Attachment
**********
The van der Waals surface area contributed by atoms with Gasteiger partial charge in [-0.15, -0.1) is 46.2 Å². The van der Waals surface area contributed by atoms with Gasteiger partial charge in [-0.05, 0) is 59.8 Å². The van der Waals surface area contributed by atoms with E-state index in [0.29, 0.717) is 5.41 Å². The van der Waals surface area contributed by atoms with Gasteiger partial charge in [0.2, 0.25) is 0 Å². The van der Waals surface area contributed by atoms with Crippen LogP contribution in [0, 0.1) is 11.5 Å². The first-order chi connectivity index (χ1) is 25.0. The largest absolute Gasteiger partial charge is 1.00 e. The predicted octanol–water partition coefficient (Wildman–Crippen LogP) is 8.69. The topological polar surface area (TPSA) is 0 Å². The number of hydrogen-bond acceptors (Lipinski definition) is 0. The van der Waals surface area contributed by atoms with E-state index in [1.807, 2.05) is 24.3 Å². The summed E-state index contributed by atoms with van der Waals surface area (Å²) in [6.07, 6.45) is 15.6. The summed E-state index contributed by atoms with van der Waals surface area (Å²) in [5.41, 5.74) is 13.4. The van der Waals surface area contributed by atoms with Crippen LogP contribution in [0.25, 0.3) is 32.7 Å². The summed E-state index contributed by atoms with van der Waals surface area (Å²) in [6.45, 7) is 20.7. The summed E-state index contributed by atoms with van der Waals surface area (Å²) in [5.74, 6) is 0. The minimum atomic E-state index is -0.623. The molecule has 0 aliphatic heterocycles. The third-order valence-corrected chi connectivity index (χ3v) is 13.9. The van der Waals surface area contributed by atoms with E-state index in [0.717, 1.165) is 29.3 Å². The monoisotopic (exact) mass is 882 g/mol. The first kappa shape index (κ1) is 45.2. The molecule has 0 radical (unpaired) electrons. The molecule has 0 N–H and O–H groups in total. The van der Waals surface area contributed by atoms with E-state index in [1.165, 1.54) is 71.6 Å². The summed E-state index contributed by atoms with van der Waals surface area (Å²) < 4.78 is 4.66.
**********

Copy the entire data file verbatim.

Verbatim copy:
The van der Waals surface area contributed by atoms with Gasteiger partial charge in [-0.15, -0.1) is 46.2 Å². The van der Waals surface area contributed by atoms with Gasteiger partial charge in [-0.05, 0) is 59.8 Å². The van der Waals surface area contributed by atoms with E-state index in [0.29, 0.717) is 5.41 Å². The van der Waals surface area contributed by atoms with Gasteiger partial charge in [0.2, 0.25) is 0 Å². The van der Waals surface area contributed by atoms with Crippen LogP contribution in [0, 0.1) is 11.5 Å². The first-order chi connectivity index (χ1) is 25.0. The largest absolute Gasteiger partial charge is 1.00 e. The predicted octanol–water partition coefficient (Wildman–Crippen LogP) is 8.69. The topological polar surface area (TPSA) is 0 Å². The number of hydrogen-bond acceptors (Lipinski definition) is 0. The van der Waals surface area contributed by atoms with E-state index in [1.807, 2.05) is 24.3 Å². The summed E-state index contributed by atoms with van der Waals surface area (Å²) in [6.07, 6.45) is 15.6. The summed E-state index contributed by atoms with van der Waals surface area (Å²) in [5.41, 5.74) is 13.4. The van der Waals surface area contributed by atoms with Crippen LogP contribution in [0.25, 0.3) is 32.7 Å². The summed E-state index contributed by atoms with van der Waals surface area (Å²) in [6.45, 7) is 20.7. The summed E-state index contributed by atoms with van der Waals surface area (Å²) in [5.74, 6) is 0. The minimum atomic E-state index is -0.623. The molecule has 0 aliphatic heterocycles. The third-order valence-corrected chi connectivity index (χ3v) is 13.9. The van der Waals surface area contributed by atoms with E-state index in [0.717, 1.165) is 29.3 Å². The monoisotopic (exact) mass is 882 g/mol. The first kappa shape index (κ1) is 45.2. The molecule has 0 radical (unpaired) electrons. The molecule has 0 N–H and O–H groups in total. The van der Waals surface area contributed by atoms with E-state index in [1.165, 1.54) is 71.6 Å². The summed E-state index contributed by atoms with van der Waals surface area (Å²) < 4.78 is 4.66.